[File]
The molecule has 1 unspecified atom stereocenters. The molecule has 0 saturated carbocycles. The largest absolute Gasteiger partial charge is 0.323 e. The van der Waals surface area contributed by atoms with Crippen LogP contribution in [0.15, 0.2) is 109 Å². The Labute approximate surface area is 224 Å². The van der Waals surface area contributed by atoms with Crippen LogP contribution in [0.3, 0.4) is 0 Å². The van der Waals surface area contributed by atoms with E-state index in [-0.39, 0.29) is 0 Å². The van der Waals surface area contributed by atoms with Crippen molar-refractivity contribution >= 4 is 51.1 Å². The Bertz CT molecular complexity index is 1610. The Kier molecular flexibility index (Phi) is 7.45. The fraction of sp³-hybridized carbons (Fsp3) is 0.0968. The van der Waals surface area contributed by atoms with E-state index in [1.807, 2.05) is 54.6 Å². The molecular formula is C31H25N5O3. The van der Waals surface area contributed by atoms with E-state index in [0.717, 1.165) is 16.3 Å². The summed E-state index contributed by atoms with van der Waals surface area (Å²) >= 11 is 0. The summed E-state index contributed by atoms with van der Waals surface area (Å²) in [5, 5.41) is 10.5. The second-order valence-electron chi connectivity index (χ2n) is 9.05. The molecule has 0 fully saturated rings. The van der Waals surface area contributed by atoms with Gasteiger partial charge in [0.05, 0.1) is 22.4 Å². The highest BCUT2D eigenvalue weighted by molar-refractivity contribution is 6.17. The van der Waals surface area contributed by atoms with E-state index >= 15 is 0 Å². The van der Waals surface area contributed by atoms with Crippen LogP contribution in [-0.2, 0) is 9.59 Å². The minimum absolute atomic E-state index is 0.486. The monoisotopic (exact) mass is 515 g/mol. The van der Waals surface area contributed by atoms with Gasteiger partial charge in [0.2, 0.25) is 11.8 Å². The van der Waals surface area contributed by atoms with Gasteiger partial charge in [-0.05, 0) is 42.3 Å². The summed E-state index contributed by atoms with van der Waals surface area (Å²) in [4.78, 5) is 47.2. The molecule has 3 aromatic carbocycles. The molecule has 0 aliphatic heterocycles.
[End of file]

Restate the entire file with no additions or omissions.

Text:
The molecule has 1 unspecified atom stereocenters. The molecule has 0 saturated carbocycles. The largest absolute Gasteiger partial charge is 0.323 e. The van der Waals surface area contributed by atoms with Crippen LogP contribution in [0.15, 0.2) is 109 Å². The Labute approximate surface area is 224 Å². The van der Waals surface area contributed by atoms with Crippen LogP contribution in [0.3, 0.4) is 0 Å². The van der Waals surface area contributed by atoms with E-state index in [-0.39, 0.29) is 0 Å². The van der Waals surface area contributed by atoms with Crippen molar-refractivity contribution >= 4 is 51.1 Å². The Bertz CT molecular complexity index is 1610. The Kier molecular flexibility index (Phi) is 7.45. The fraction of sp³-hybridized carbons (Fsp3) is 0.0968. The van der Waals surface area contributed by atoms with E-state index in [1.807, 2.05) is 54.6 Å². The molecular formula is C31H25N5O3. The van der Waals surface area contributed by atoms with E-state index in [0.717, 1.165) is 16.3 Å². The summed E-state index contributed by atoms with van der Waals surface area (Å²) >= 11 is 0. The summed E-state index contributed by atoms with van der Waals surface area (Å²) in [5, 5.41) is 10.5. The second-order valence-electron chi connectivity index (χ2n) is 9.05. The molecule has 0 fully saturated rings. The van der Waals surface area contributed by atoms with Gasteiger partial charge in [0.05, 0.1) is 22.4 Å². The highest BCUT2D eigenvalue weighted by molar-refractivity contribution is 6.17. The van der Waals surface area contributed by atoms with E-state index >= 15 is 0 Å². The van der Waals surface area contributed by atoms with Crippen LogP contribution in [-0.2, 0) is 9.59 Å². The minimum absolute atomic E-state index is 0.486. The monoisotopic (exact) mass is 515 g/mol. The van der Waals surface area contributed by atoms with Gasteiger partial charge in [0.2, 0.25) is 11.8 Å². The van der Waals surface area contributed by atoms with Gasteiger partial charge in [-0.05, 0) is 42.3 Å². The summed E-state index contributed by atoms with van der Waals surface area (Å²) in [4.78, 5) is 47.2. The molecule has 3 aromatic carbocycles. The molecule has 0 aliphatic heterocycles.